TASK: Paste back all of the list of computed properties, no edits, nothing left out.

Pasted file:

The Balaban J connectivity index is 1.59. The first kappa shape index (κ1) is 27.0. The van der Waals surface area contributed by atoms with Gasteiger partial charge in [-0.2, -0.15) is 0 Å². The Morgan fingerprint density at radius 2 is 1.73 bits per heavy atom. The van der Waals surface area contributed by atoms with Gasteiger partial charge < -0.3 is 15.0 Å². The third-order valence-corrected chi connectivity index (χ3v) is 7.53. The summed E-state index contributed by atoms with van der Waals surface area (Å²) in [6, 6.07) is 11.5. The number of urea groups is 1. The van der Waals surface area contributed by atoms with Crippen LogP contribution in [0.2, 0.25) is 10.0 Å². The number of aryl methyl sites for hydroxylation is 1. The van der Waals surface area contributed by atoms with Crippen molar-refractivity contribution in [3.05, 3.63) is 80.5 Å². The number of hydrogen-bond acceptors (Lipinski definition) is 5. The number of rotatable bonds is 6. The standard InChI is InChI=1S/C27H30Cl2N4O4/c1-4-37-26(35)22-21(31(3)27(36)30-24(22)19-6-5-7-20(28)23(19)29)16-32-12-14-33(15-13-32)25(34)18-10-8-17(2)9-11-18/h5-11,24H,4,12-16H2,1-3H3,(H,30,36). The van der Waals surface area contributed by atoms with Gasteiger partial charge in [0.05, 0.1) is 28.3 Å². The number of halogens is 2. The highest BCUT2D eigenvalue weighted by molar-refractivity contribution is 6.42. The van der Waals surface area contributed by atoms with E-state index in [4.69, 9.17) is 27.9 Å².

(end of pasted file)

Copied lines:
The Balaban J connectivity index is 1.59. The first kappa shape index (κ1) is 27.0. The van der Waals surface area contributed by atoms with Gasteiger partial charge in [-0.2, -0.15) is 0 Å². The Morgan fingerprint density at radius 2 is 1.73 bits per heavy atom. The van der Waals surface area contributed by atoms with Gasteiger partial charge < -0.3 is 15.0 Å². The third-order valence-corrected chi connectivity index (χ3v) is 7.53. The summed E-state index contributed by atoms with van der Waals surface area (Å²) in [6, 6.07) is 11.5. The number of urea groups is 1. The van der Waals surface area contributed by atoms with Crippen LogP contribution in [0.2, 0.25) is 10.0 Å². The number of aryl methyl sites for hydroxylation is 1. The van der Waals surface area contributed by atoms with Crippen molar-refractivity contribution in [3.05, 3.63) is 80.5 Å². The number of hydrogen-bond acceptors (Lipinski definition) is 5. The number of rotatable bonds is 6. The standard InChI is InChI=1S/C27H30Cl2N4O4/c1-4-37-26(35)22-21(31(3)27(36)30-24(22)19-6-5-7-20(28)23(19)29)16-32-12-14-33(15-13-32)25(34)18-10-8-17(2)9-11-18/h5-11,24H,4,12-16H2,1-3H3,(H,30,36). The van der Waals surface area contributed by atoms with Gasteiger partial charge in [0.05, 0.1) is 28.3 Å². The number of halogens is 2. The highest BCUT2D eigenvalue weighted by molar-refractivity contribution is 6.42. The van der Waals surface area contributed by atoms with E-state index in [4.69, 9.17) is 27.9 Å².